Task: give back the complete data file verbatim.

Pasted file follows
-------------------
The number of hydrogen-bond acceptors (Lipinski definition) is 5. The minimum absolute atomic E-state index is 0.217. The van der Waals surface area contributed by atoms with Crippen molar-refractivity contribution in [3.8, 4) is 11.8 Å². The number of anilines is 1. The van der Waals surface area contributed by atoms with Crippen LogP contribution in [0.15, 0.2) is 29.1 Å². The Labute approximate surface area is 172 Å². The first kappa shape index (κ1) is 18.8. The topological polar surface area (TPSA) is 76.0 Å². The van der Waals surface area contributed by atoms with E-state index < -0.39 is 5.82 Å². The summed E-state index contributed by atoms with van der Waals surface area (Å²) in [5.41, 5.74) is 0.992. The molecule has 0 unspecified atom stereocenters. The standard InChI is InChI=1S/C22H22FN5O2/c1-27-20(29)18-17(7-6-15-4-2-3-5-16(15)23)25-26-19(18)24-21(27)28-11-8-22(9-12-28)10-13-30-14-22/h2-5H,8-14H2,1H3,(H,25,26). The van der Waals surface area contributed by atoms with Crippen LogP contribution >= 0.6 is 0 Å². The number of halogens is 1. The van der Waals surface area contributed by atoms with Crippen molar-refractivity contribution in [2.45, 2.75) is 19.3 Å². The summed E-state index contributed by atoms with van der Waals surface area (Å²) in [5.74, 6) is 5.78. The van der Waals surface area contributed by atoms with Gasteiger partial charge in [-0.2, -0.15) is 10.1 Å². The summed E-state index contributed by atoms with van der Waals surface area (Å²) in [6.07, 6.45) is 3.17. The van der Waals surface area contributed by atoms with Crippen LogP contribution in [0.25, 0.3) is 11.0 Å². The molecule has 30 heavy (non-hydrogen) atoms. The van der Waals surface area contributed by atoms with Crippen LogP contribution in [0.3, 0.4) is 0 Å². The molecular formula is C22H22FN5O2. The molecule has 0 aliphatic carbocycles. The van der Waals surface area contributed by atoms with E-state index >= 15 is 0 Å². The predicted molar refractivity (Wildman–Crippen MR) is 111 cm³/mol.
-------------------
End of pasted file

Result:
The number of hydrogen-bond acceptors (Lipinski definition) is 5. The minimum absolute atomic E-state index is 0.217. The van der Waals surface area contributed by atoms with Crippen molar-refractivity contribution in [3.8, 4) is 11.8 Å². The number of anilines is 1. The van der Waals surface area contributed by atoms with Crippen LogP contribution in [0.15, 0.2) is 29.1 Å². The Labute approximate surface area is 172 Å². The first kappa shape index (κ1) is 18.8. The topological polar surface area (TPSA) is 76.0 Å². The van der Waals surface area contributed by atoms with E-state index < -0.39 is 5.82 Å². The summed E-state index contributed by atoms with van der Waals surface area (Å²) in [5.41, 5.74) is 0.992. The molecule has 0 unspecified atom stereocenters. The standard InChI is InChI=1S/C22H22FN5O2/c1-27-20(29)18-17(7-6-15-4-2-3-5-16(15)23)25-26-19(18)24-21(27)28-11-8-22(9-12-28)10-13-30-14-22/h2-5H,8-14H2,1H3,(H,25,26). The van der Waals surface area contributed by atoms with Crippen LogP contribution >= 0.6 is 0 Å². The number of halogens is 1. The van der Waals surface area contributed by atoms with Crippen molar-refractivity contribution in [2.45, 2.75) is 19.3 Å². The summed E-state index contributed by atoms with van der Waals surface area (Å²) in [5.74, 6) is 5.78. The van der Waals surface area contributed by atoms with Gasteiger partial charge in [-0.2, -0.15) is 10.1 Å². The summed E-state index contributed by atoms with van der Waals surface area (Å²) in [6.07, 6.45) is 3.17. The van der Waals surface area contributed by atoms with Crippen LogP contribution in [0.25, 0.3) is 11.0 Å². The molecule has 30 heavy (non-hydrogen) atoms. The van der Waals surface area contributed by atoms with Crippen LogP contribution in [0.3, 0.4) is 0 Å². The molecular formula is C22H22FN5O2. The molecule has 0 aliphatic carbocycles. The van der Waals surface area contributed by atoms with E-state index >= 15 is 0 Å². The predicted molar refractivity (Wildman–Crippen MR) is 111 cm³/mol.